August 11, 2015
In the Book Notes series, authors create and discuss a music playlist that relates in some way to their recently published book.
Wendy S. Walters brilliantly melds essays, memoir, and fiction into a cohesive treatise on identity in modern America with her collection Multiply/Divide.
Kirkus wrote of the book:
"A poet's collection of prose that blurs the boundaries of fiction, memoir, and essay. . . .The juxtapositions within the collection are formally provocative. . . .Feelings of love and loneliness pervade this collection, through writing that seeks understanding of person and place through history and geography. A curious collection, as interesting for the way the pieces fit together as for the accomplishment of any one of them."
Stream a playlist of these songs at Spotify.
Sometimes music is the only thing that makes me feel better. But in those times when I need to stick with the crappy feeling to get clearer on where it is coming from or where it is taking me, I avoid it.
There are also moments when, as producer Kerri Chandler has said, music is my friend. Chandler's work was in heavy rotation while I wrote my new book of essays/stories, Multiply/Divide, along with a few other tunes that have become important sonic companions over the years.
What a treat it is to consciously examine my favorite pieces for the first time. These are my comfort jams, the ones that help me to feel a bit of amazement about people and what we can do with our lives.
"Running Up That Hill" by Kate Bush
This song first comes to mind whenever I think of work because of the Sisyphusian nature of the practice of writing. Kate Bush's music also reminds me of a period in my life before I had most of my major disappointments. When I first heard this tune, I was young and disbelieving in boundaries or limitations. My cousin, Brian Boyer, whose band Strand makes electronic music, first introduced me to her. But perhaps I had heard Hounds of Love before. At night I listened to the famed Detroit DJ, The Electrifying Mojo, on the radio station WJLB. He played a variety of artists from Kraftwerk to Prince. During the 1980s, black radio was cosmic and nimble.
"Music is My Friend" by Kerri Chandler
It is hard to pick one Kerri Chandler tune as I loop the albums Trionosphere and A Basement, A RED Light, A Feeling when I work. There's a kind of geometry to a Kerri Chandler composition, which for me means that the work evokes space. I am obsessed with space and its relationship to emotion and memory, so these tunes give me room to think about how rhythms and pattern create and dissolve worlds.
"Águas de Março" by Antõnio Carlos Jobim
While the best-known performance of this song features the incomparable voices of Elis Regina and Jobim, the miracle of the song is that it is a list that repeats on a seemingly infinite loop. "A stick, a stone/ It's the end of the road/ It's the rest of a stump/ It's a little alone/ It's a sliver of glass/ It is life, it's the sun/ It is night, it is death/ It's a trap, it's a gun." This song's juxtapositions—objects to emotions, metaphors to intimations, statements to questions—are poetry aka the art of making concepts out of words. I was writing some of the essays in Multiply/Divide when I first visited Brazil, and it was there that I really began to get a sense of the immensity of the Americas.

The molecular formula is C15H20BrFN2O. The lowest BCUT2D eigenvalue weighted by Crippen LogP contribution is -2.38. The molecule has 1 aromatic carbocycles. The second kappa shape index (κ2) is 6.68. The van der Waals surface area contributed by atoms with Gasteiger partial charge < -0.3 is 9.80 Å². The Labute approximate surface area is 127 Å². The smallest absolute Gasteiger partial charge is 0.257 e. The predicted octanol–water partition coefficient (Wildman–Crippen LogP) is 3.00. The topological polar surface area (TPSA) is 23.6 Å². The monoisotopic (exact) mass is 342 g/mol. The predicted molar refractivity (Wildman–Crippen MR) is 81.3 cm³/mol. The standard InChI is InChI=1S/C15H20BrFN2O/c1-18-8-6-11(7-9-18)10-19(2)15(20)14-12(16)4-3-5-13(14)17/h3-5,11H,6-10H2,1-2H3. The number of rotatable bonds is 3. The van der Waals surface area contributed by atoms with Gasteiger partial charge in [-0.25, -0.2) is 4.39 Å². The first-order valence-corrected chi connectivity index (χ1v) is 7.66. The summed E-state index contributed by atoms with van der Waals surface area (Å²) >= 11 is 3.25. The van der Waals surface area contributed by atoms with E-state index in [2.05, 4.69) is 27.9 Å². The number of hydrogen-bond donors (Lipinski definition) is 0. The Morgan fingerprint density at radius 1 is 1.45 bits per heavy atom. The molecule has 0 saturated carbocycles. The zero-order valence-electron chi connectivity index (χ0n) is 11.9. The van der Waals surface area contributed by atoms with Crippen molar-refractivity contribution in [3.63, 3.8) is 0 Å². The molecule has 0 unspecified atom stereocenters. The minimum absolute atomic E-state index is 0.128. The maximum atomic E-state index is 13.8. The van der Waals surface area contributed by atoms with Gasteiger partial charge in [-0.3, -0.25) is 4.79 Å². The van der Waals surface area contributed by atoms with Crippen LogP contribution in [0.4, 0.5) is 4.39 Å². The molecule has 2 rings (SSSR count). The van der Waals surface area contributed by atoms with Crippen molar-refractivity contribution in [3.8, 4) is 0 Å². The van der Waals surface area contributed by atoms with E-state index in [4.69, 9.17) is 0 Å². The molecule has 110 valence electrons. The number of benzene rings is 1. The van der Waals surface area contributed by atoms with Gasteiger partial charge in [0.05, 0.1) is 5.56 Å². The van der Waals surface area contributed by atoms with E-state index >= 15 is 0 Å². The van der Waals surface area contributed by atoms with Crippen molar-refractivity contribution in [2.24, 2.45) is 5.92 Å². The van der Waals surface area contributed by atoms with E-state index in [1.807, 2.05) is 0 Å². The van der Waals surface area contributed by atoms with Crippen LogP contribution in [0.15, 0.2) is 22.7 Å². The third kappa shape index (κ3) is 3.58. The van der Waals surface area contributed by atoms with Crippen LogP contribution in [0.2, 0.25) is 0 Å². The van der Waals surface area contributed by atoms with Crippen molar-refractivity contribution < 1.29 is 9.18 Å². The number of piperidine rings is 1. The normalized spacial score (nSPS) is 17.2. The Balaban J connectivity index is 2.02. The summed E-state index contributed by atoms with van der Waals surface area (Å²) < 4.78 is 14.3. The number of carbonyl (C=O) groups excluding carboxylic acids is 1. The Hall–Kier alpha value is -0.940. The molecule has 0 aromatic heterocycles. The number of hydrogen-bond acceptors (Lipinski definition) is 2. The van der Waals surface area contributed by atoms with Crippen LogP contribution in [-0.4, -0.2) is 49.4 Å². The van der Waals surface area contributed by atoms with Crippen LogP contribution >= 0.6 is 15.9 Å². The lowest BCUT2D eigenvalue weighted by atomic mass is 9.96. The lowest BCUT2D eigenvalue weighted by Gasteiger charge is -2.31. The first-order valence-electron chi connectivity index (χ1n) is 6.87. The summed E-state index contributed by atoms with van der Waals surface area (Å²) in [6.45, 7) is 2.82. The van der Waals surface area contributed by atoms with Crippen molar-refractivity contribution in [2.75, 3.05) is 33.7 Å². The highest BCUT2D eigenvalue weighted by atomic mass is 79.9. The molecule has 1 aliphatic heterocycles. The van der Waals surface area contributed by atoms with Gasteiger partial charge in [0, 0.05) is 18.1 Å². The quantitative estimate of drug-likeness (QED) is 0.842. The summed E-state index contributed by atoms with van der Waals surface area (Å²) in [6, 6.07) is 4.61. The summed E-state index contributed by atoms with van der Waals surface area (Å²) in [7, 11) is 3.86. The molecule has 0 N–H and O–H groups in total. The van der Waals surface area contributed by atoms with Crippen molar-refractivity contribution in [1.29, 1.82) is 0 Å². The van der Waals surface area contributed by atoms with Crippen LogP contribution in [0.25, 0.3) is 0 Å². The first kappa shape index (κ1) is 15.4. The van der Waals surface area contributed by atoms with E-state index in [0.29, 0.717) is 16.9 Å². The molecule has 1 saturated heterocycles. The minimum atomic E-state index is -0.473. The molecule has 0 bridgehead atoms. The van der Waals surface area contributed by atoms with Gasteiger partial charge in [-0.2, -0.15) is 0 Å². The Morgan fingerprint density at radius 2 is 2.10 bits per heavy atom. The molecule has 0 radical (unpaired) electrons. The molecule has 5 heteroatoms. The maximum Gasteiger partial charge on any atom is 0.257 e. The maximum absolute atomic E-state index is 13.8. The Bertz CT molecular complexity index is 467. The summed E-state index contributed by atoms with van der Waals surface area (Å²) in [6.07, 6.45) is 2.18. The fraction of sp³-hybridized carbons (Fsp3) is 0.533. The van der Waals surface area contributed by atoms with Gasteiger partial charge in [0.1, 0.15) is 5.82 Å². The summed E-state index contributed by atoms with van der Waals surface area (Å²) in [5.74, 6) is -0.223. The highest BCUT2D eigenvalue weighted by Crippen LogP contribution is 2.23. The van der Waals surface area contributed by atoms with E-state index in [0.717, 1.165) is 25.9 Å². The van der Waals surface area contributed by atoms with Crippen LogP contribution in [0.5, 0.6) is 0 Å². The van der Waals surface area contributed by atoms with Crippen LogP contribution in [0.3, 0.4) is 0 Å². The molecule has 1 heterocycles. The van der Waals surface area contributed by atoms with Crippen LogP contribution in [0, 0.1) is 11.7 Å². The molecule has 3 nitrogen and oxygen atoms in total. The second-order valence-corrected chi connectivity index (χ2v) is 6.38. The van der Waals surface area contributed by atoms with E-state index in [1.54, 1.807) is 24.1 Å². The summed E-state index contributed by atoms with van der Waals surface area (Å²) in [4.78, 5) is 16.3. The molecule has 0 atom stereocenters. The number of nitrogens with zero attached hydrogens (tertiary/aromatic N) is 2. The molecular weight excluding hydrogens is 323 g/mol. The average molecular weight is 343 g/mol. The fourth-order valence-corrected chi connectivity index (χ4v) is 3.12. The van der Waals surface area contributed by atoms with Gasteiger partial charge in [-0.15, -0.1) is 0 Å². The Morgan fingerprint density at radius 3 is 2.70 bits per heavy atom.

"Donuts" by J Dilla
Who doesn't love Dilla or Donuts?
"Brandy" by Looking Glass
Brandy works in a bar. Then she meets a man who promises that he will never be around, and she falls in love with him. She continues working in the bar while pining for this man who will not be around, that is, until she meets another sailor who will also romance her with his distance. Despite the fact that this may well be the anthem for loneliness, the melody sounds so upbeat and cheery it is hard not to feel a sense of possibility and future happiness.
"212" by Azealia Banks
My former student, Justin Allen, introduced me to this song. The lyrics initially made me uncomfortable when I first heard it. They are what my mother would call "very fresh"—but even though some of the lyrics make me uncomfortable, what wins me over is the tune's intelligence and catchiness. Banks also demonstrates the kind of originality that makes her a target for mediocre critics, and that's another reason why I love her.
"Arthur's Theme" by Christopher Cross
This piano-ballad is perfect walking music for New York of the 1970s, which is the time in which I came of age. Though I grew up in a suburb of Detroit, my sister and I spent every summer in Jamaica, Queens with our grandparents. But where exactly is the place between the moon and New York City? Sometimes I think I live there. And I suspect it is the place where most of my books have been written.
"The Hustle" by Van McCoy
This song reminds me of my father, who died a few years ago. We danced to it often when it was in vogue, but now it provokes me to find a new way of pushing forward when I face considerable obstacles. I have been living back in New York for almost eight years now, and on days when I am struggling with the humidity, creeps, delayed trains, awful smells, or fear in some far-out or generalized context, I hear the ladies who sing the refrain in their loud-whisper: "Do it!" They tell me to keep going, even when working conditions and visibility are poor.
Wendy S. Walters and Multiply/Divide: On the American Real and Surreal links:
also at Largehearted Boy:
Book Notes (2015 - ) (authors create music playlists for their book)
Book Notes (2012 - 2014) (authors create music playlists for their book)
Book Notes (2005 - 2011) (authors create music playlists for their book)
my 11 favorite Book Notes playlist essays
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